By Ben Landreth
By Isa Jones
By Isa Jones
By Cafe Society
By Cafe Society
By Constanza Saldias
By Lori Midson
By Cafe Society
Talk about a blast from the past, eh?" I've got Mel Master on the phone, and he's talking about his own October surprise: the sudden signing of a contract for the space at 1120 East Sixth Avenue, which currently houses Piscos and originally was the home of Dudley's, the restaurant that Mel and his wife, Jane, opened with Blair Taylor (now of Barolo) back in 1977.
The Masters have just moved semi-permanently back to Denver after holding down a kind of dual residency between here and Long Island. And Provence. And occasionally England. They came back with the intention of seeing to their namesake restaurant, Mel's, as it changed chefs, decor, feel. Soon after they settled into their temporary digs, though, the Masters got a call that Piscos was going on the block. "Crazy world, isn't it?" Mel asks.
It was an opportunity they couldn't pass up, since it had everything that Mel and Jane love: history and synchronicity and a sense of fate. Also, it had a dining room that didn't need much structural work, a kitchen that's fully equipped, an address that anchors a still up-and-coming restaurant neighborhood, and the possibility of a quick turnaround between close of contract and opening of doors. Barring any last-minute complications, the deal will be sealed by the end of November, and a new restaurant, Montecito, up and running in early December. "Before Christmas, certainly," Mel tells me, hedging his bets slightly.
1120 E. 6th Ave.
Denver, CO 80218
Region: Central Denver
Mel will focus primarily on Mel's, and Jane will oversee the five-night service at Montecito. "It's a mom-and-dad kind of thing," Mel explains. "Though Janie will always have input at Mel's and, I hope, I'll have some say at the new place."
No decision has been made on a chef for Montecito, though one may come soon. "There've been two or three good chefs, good names, who've approached us," Mel says. Of that I have no doubt: Over the years, Mel's kitchens -- at Mel's, Starfish, Dudley's, Top Hat and Jams, among others -- have trained or been the proving ground not only for some big international names, but pretty much every name chef working in Denver.
At least the cuisine has been decided. Jane is looking at a California-Mediterranean-styled place, bright and fresh, inspired by the restaurants around the Santa Barbara area (hence the name). "Stylistically, we don't want to be Italian," Mel explains. "We were going to do a Provençal restaurant because of, like, our life in Provence. But that was too, I don't knowSo what do you say? People ask you what kind of food it is, and you say what? Contemporary American. You say California-Mediterranean because that has an image of both the bright, simple, good places in California and some of the Italian food they do there. We both have this inevitable description we're asked for. It's getting harder and harder to find a handle, you know?"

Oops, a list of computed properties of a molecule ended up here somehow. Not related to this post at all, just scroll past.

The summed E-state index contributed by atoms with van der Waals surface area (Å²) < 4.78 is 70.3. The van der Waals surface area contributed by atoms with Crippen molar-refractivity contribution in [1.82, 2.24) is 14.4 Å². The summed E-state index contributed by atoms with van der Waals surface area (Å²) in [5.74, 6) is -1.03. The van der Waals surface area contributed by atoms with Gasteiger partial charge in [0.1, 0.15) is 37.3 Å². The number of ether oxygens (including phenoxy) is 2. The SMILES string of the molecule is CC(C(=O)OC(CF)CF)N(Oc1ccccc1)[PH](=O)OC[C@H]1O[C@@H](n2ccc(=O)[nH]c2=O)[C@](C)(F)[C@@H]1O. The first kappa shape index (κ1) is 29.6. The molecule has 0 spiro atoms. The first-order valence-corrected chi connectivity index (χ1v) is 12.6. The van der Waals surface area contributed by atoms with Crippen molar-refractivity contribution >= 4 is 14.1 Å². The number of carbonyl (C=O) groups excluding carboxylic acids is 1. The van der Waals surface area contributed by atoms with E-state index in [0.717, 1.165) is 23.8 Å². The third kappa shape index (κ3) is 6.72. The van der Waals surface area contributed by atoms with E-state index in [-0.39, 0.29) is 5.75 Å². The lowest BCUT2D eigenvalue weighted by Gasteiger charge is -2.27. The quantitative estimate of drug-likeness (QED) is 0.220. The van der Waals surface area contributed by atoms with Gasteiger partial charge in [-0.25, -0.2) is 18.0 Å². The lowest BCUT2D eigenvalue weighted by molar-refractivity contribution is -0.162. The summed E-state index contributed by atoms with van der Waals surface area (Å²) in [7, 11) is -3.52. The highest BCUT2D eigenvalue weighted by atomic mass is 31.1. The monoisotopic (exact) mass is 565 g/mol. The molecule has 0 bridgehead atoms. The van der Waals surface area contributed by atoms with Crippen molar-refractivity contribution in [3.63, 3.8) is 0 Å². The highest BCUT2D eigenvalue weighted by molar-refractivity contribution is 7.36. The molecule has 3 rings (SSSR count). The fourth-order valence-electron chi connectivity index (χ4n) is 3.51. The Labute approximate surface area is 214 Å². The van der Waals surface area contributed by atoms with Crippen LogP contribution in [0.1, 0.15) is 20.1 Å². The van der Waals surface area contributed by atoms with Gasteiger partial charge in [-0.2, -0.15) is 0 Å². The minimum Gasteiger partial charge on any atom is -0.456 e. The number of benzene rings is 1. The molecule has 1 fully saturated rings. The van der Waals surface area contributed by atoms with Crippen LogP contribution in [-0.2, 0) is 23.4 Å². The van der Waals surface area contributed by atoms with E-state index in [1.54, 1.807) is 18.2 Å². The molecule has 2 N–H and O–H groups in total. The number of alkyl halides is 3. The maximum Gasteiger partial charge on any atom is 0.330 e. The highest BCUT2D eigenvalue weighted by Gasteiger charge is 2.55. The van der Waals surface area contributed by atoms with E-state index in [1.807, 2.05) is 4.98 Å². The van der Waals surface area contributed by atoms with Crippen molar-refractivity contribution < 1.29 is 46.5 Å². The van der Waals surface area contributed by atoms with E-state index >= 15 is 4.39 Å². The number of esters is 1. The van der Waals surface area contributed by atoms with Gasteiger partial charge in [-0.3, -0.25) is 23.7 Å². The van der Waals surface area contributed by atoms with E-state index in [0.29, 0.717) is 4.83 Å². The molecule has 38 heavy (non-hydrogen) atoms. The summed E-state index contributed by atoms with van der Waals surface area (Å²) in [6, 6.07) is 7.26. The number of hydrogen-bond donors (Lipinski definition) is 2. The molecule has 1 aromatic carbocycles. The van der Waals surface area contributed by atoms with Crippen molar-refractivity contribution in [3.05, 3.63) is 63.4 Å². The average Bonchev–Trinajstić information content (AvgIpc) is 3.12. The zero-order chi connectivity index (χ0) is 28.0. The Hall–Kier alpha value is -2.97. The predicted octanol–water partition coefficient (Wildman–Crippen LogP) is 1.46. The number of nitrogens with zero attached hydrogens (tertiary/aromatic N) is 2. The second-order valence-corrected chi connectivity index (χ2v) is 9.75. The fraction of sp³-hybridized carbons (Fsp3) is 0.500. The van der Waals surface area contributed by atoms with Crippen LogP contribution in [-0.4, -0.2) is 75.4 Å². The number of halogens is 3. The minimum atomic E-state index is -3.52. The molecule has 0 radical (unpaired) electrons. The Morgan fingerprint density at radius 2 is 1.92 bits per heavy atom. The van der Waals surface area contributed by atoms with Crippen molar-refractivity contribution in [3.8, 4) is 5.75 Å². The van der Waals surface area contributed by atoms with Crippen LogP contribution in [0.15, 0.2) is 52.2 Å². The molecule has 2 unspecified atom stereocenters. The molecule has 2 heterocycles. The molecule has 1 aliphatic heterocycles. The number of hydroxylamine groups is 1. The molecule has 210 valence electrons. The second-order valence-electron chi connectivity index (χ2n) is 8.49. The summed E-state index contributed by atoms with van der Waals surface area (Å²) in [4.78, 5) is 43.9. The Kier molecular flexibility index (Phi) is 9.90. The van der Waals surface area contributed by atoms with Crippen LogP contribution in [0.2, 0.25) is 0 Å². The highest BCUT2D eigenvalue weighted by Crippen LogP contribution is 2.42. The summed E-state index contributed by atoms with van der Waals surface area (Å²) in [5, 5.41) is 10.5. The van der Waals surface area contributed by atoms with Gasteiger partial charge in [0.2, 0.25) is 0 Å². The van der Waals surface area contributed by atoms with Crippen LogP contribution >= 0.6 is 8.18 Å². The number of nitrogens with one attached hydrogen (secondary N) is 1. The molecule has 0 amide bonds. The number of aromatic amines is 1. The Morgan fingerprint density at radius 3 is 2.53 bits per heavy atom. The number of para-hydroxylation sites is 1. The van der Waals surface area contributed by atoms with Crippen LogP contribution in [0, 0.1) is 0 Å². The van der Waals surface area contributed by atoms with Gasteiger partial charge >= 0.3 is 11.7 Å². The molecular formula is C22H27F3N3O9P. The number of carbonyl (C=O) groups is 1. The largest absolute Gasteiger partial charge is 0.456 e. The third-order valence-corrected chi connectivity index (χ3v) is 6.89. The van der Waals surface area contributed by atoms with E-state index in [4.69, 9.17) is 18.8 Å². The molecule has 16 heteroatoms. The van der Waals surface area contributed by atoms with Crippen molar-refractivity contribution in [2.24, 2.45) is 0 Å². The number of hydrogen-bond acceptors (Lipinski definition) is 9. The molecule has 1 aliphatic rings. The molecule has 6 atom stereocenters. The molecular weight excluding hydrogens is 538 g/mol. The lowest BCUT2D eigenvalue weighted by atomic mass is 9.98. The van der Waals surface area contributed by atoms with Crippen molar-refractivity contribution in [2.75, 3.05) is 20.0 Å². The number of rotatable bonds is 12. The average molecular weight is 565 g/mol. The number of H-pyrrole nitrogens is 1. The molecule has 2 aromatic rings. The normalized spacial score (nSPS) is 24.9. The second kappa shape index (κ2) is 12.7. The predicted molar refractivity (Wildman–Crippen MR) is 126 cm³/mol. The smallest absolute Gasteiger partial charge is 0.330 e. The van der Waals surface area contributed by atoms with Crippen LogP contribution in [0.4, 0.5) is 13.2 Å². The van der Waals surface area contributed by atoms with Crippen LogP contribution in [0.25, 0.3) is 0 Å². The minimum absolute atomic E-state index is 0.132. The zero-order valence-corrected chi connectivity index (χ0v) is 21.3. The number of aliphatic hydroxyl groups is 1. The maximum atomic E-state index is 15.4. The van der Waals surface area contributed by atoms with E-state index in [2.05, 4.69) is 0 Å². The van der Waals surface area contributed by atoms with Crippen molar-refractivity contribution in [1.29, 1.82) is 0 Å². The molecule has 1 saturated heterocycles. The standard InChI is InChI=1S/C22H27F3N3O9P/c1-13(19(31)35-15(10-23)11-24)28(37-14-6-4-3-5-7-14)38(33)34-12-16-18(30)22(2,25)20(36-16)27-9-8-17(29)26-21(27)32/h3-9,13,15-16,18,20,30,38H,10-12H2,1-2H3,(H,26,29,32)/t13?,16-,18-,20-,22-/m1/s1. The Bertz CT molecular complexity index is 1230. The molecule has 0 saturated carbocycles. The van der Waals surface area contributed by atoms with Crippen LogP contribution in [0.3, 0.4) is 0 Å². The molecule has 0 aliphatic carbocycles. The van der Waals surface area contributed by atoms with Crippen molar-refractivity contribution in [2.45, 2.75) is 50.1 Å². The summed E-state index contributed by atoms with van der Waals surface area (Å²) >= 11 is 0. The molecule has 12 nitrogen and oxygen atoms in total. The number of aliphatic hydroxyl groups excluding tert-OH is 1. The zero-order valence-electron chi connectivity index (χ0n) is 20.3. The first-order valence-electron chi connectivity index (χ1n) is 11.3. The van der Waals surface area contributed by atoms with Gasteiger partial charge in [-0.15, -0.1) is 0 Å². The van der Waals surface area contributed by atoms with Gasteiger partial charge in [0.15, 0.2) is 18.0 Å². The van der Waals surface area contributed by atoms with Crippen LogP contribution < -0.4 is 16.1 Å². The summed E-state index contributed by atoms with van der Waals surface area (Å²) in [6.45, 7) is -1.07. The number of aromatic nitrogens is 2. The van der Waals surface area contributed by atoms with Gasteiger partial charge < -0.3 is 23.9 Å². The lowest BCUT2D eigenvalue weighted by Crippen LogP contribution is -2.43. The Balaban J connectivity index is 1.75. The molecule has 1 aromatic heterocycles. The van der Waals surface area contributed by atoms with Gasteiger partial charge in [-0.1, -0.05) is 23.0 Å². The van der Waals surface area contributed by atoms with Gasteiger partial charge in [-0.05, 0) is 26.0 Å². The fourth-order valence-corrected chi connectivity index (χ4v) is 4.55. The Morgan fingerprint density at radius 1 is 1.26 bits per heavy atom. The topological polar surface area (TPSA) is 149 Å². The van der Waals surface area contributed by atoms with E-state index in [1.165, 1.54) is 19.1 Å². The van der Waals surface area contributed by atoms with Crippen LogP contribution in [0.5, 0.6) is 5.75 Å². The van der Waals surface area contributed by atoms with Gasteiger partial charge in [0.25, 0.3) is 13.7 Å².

Put (a bit) more simply, Montecito will focus on a California regional style, because that region allows you to take influences from many traditions. It can serve Italian dishes without being an Italian restaurant, Southwestern without being Mexican, greenmarket cuisine without having to pay specific homage to Saint Alice and her disciples.
"Anyway," Mel says, "it's going to be good." And then he laughs. "Now all we have to do is get it open."
State of the art: Another volume of a very important book series has just hit the shelves -- the 2006 edition of Best Food Writing. Why is it so important? Because I'm in it, of course. There's other stuff as well, but you know how I am. Me, me, me...
Just kidding. Actually, you can read my story included in Best Food Writing-- "Mama's House," from the January 5 issue, about the night Westwordphotographer Mark Mangerand I spent looking for Mama T's secret Ghanaian house restaurant -- free of charge online. But then you'd be missing the brilliant work of fifty other food writers who aren't me.
This is my fourth year in the collection, and those four years have showcased an interesting stretch of work that comes off like case wines, with good vintages and not-so-good ones. For example, 2003 was a great year, with a piece by Adam Gopnik ("The Cooking Game," originally published in the New Yorker) that's one of my favorite pieces of food writing ever. There were also achingly beautiful pieces from John Haney and Miriam Sauls, and funny ones from Nigel Slater and Jonathan Gold. In 2003, I looked like a punk among champions. It was a year when food writers lived large, spoke loud and really stomped on the terra.
But 2004 and '05 were different. How do I know? Because I looked pretty good in those years -- and it's not like I'd gotten any better at my job or anything. I'm still the same half-bright spastic thug I was the day I threw in the towel, gave up cooking and picked up a pen to pay the rent. It's just that for about two years, food writing took an ugly turn toward journalism and reporting and away from storytelling -- which is the only thing I've ever been all that good at in the first place. There were a lot of articles on the business of cooking, a lot of think pieces on organic and sustainable farming, a lot of very deep and heavy thinking that entirely missed the fun and emotional power of the best writing on food.